Monday, September 04, 2006

Back to School

Having no children of my own, I have overlooked one aspect of the war: how it affected and is still affecting the kids of the North. After an unusual summer vacation, which will surely be remembered for the war, children in Israel returned to school on Sunday. In a Ha'aretz article titled "Shrapnel in the school yard," Vered Lee documents the first day back at an elementary school in Kiryat Yam, a Haifa suburb.


Anonymous said...

The Israeli Home Front Command, who are in place to ensure citizens' safety during times of war, have mostly neglected Israel's Palestinian Arab population. The vast majority of Arab towns suffer from a lack of bomb shelters and safe enclosed spaces. Palestinian Arab citizens of these towns have also complained that the Home Front Command has often not sounded off warning sirens when Katyusha rockets are about to hit. Arab towns and villages that have been affected by Hezbollah fire include Kfar Yasif, Abu Sinan, Julis, Majd al-Krum, al-Buqei'a, Tarsheeha, al-Ramyah neighbourhood in Karmiel and Deir al-Asad. Even the town of Nazareth, where the HRA is based, was hit by Katyusha fire that resulted in the deaths of two Arab Palestinian children on July 19. No warning sirens went off before the rockets struck. Also, Nazareth is not equipped with bomb shelters, and due to poor infrastructure it was extremely difficult for ambulances to arrive promptly on the scene.
The lack of provisions and security measures for Arab towns and villages by the Israeli authorities, especially in such severe circumstances (war), should be considered one of the most striking examples of the State's neglect of the Palestinian Arab minority. It highlights how racial discrimination feeds the disproportionate allocation of bomb shelters and siren warnings between Arab and Jewish towns. These are clear violations of the Arab citizens' right to a secure life during time of war.
In addition, Arab youth from the region are currently not in school and summer camps have also been cancelled. While summer camps are being organised for Jewish communities in bomb shelters or are being shifted to locations deemed safe, like Tel Aviv, there exist no such opportunities for Arab youth.
In the town of al-Rumyah, which is located in the centre of the Jewish town of Karmiel, there live eight families in homes made of zinc and asbestos. As the municipality of Karmiel continues in its efforts to expel al-Rumyah's residents, the current war has only increased the threat to the residents' lives. Al-Rumyah lacks shelters, has been openly neglected during the war by the Karmiel municipality, and has even been ignored during food distributions following rocket attacks. It is not hard to imagine the short and long term psychosocial trauma that such conditions cause Arab children of this village and other similarly affected communities in the north.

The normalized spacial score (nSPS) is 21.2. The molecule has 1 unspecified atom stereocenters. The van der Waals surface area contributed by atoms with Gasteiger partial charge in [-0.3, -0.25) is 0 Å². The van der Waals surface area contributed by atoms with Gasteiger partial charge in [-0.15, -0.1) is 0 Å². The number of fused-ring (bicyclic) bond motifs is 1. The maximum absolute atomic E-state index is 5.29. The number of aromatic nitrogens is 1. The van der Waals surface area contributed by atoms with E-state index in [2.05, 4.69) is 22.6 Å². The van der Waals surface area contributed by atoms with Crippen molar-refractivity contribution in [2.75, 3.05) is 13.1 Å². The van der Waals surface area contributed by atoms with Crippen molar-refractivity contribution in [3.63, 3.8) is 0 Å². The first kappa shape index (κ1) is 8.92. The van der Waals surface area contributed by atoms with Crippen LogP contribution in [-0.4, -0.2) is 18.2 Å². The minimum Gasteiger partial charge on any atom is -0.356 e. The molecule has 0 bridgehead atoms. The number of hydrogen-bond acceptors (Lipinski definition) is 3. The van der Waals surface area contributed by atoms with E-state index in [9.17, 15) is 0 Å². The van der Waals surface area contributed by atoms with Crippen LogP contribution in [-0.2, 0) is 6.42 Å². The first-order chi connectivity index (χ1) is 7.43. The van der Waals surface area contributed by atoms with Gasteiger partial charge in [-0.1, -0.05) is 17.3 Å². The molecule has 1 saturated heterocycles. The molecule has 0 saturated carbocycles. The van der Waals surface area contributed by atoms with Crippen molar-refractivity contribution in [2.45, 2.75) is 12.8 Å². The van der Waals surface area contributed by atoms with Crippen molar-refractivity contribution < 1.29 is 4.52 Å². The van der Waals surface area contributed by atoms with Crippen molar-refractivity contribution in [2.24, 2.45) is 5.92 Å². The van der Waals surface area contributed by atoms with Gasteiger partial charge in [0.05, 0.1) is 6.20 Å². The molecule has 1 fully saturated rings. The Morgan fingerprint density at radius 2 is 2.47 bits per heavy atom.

John said...

As usual, Israel is to blame everything. The fact that most Arab towns do not have bomb shelters has a lot to do with their municipal councils and local governments. It is not up to the Home Front Command to build bomb shelters. They have to be built by the municipalities. Arab municipalities have traditionally failed to allocate resources to these kinds of expenses, because they were not seen as essential.
Sometimes people have to take responsibility for themselves, too!

Many Jewish neighbourhoods in towns in the north and many small Jewish municipalities also lacked adequate bomb shelters or had neglected them. Many people, including Carmia, also lived in buildings that lacked a sheltered room and were frankly unsafe during the war. Is the Home Front Command to blame??

The fact is that neither the Home Front Command nor the Arab residents of many villages in the north believed that they would be targeted by Hizbullah. They were caught unprepared. Many people also did not take the attacks seriously at first - some, but not all, of the casualties could have been avoided if people had stayed in their homes.

From your message, it seems like the Israeli state is nevertheless to blame for everything. That is wrong. Arab municipalities, like a number of Jewish municipalities in the north, were unequipped and incapable of dealing with the crisis. Some local leaders also displayed a lack of leadership and responsibility. At the same time, a number of Arab AND Jewish municipalities probably did not get the help that they needed (witness the outbursts directed at Olmert by local Jewish politicians when he visited the north).

This is not a story of neglect of Arab towns and villages. The lack of preparedness affected all Israelis. Poor people and poor communities, whether Arab or Jewish, were generally more affected than those who are better off (or had relatives in other parts of Israel).

The fact that Nazareth has poor infrastructure or that people in al-Rumya live in substandard housing is another story. But I'm sure Israel is to blame for that one as well.

Amos said...

This is so conspiratorial: "The Home Front Command has often not sounded off warning sirens when Katyusha rockets are about to hit [Arab towns]." Do you really think that only happened in Arab towns and villages? For crying out loud, even in Haifa the sirens didn't always go off. I experienced this myself. The katyusha volley that hit the train depot and killed 8 people came without a warning.